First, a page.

To be honest, I think it’s pretty difficult to maintain the work-life balance if you are applying yourself fully as a leader in a school. This is reflected in current research on school leadership. In the role as a community leader, time is taken up by daily meetings, paperwork and legal requirements. Meeting with staff, students and parents and arranging and chairing meetings all takes a considerable amount of time.

What special measures do you take (if any) to protect and nurture your own health and welfare?

I think having a release from work is important to your own mental and physical wellbeing. My personal interests are fishing, AFL (West Coast Eagles!), gardening, cricket and basketball. I also really enjoy watching school teams represent the College in a range of sporting endeavours. When the opportunity avails itself, I will take it as it’s great to take time to enjoy the aspects of life that you find fulfilling.

What do you see yourself as doing with your life after the principalship?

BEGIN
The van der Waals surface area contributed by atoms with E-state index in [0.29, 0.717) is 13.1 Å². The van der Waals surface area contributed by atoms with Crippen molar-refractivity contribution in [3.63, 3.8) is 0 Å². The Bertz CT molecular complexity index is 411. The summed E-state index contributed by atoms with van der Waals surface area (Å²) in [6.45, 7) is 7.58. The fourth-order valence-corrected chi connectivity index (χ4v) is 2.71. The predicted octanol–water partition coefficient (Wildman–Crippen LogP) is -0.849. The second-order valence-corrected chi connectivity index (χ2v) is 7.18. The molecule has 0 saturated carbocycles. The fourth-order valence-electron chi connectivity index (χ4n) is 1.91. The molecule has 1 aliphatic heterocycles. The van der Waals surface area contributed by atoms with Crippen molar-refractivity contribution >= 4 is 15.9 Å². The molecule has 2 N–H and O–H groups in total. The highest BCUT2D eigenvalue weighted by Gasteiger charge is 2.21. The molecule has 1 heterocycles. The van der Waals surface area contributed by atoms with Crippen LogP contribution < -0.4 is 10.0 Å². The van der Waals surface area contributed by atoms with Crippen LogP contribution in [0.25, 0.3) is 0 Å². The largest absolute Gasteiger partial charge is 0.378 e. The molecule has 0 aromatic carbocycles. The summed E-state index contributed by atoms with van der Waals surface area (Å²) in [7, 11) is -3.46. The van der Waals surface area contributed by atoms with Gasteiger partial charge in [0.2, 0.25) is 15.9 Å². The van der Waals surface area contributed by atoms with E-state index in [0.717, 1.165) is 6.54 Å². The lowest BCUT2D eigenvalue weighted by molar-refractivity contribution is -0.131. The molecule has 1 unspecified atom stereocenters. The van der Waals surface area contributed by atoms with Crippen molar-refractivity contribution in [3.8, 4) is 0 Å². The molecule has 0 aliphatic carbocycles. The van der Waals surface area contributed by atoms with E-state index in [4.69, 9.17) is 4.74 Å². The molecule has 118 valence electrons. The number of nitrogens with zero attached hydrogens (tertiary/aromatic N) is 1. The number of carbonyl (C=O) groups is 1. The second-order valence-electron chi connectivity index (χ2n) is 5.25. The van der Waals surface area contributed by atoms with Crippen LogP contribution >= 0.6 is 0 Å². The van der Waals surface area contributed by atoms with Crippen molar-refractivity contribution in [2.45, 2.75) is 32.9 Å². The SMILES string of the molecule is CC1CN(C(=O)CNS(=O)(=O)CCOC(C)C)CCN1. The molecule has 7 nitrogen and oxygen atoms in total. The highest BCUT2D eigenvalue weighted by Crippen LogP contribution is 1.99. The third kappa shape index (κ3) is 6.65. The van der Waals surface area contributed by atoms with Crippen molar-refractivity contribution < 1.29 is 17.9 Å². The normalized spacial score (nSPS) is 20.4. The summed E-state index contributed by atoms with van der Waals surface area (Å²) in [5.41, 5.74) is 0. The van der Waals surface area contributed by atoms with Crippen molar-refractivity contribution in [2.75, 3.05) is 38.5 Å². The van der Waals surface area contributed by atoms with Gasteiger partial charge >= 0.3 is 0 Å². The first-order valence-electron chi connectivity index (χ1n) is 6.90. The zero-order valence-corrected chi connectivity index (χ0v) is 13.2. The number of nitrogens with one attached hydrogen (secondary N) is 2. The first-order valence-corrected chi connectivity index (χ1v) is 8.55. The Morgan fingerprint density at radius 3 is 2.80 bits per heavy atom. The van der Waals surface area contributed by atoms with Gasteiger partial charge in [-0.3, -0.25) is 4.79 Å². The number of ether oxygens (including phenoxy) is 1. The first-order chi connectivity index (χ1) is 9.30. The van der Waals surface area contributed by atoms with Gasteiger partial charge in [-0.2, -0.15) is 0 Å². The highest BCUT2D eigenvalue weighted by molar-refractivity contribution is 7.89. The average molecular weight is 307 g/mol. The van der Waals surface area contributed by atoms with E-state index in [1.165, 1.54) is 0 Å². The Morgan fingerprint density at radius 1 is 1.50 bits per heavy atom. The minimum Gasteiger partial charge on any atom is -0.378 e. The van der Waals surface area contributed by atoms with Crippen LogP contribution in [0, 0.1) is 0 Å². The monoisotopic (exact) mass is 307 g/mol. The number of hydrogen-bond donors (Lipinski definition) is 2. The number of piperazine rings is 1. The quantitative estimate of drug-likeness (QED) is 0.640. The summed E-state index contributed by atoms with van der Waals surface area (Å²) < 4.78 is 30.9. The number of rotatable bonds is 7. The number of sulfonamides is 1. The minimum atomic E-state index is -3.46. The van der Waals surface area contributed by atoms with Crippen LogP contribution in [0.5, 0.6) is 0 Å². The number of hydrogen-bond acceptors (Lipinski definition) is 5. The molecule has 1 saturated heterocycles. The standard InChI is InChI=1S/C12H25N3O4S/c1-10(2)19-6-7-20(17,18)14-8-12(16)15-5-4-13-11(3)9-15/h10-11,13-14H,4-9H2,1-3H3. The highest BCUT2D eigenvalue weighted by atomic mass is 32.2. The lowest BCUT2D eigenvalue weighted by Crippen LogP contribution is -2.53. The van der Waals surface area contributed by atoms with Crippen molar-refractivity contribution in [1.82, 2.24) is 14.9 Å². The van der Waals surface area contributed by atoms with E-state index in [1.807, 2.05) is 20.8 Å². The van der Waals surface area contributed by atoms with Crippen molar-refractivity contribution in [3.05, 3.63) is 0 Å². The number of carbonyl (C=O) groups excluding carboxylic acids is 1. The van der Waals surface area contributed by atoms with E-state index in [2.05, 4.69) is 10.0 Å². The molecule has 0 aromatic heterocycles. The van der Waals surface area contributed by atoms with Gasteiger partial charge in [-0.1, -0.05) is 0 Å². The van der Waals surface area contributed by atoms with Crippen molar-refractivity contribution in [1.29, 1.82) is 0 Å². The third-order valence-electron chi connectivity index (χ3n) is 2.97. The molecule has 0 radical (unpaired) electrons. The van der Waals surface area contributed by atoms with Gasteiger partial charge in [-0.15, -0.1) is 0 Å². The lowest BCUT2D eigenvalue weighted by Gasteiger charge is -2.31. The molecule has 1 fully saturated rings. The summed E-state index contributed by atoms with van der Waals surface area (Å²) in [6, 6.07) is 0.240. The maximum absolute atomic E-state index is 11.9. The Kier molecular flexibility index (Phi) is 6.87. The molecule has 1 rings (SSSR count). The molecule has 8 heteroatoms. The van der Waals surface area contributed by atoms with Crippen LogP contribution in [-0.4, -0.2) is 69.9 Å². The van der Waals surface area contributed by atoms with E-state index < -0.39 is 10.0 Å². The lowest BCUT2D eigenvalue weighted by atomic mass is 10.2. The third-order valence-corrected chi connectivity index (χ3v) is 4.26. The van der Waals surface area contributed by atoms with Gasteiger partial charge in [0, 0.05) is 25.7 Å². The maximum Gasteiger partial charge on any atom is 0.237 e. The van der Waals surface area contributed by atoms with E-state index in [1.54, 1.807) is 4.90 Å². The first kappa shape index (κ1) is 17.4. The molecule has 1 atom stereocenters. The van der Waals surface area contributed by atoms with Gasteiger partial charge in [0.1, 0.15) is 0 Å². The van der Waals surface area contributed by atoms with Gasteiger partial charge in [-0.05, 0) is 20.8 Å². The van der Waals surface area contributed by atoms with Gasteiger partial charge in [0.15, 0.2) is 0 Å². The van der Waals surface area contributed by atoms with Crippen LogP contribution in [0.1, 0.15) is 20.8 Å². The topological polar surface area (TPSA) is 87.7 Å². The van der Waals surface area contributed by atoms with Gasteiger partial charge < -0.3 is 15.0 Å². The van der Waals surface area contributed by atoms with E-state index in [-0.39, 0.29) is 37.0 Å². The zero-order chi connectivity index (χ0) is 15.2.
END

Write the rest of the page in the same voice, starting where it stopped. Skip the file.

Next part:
I hope I have the experience, acumen, relational skills and drive to be involved in school leadership for quite a few years to come. When I feel that the demands of school leadership outweigh the impetus of drive and passion that I have for the role, I think educational consultancy and mentoring future leaders is an area I would be interested in pursuing further.

Anthony Moses, South Coast Baptist College


Managing Editor, APPA 'Connected Leader'

Debra J. Crouch
Mobile: 0413 009988

Connected Leader

Connected Leader Copyright ©. Australian Primary Principals Association 2016. This whole publication, created as a deliberately selected compilation of internet-based resources, may not be reproduced, stored in a retrieval system, or transmitted in any form or by any means, electronic, mechanical, photocopying, recording or otherwise without the prior permission of the Australian Primary Principals Association (APPA).

Connected Leader is an official publication of the Australian Primary Principals Association. In close collaboration with APPA, Connected Leader is designed, produced and edited, specifically for APPA members, by Debra J. Crouch, Managing Director of straight to the point, to enhance the professional learning of Australian primary school leaders.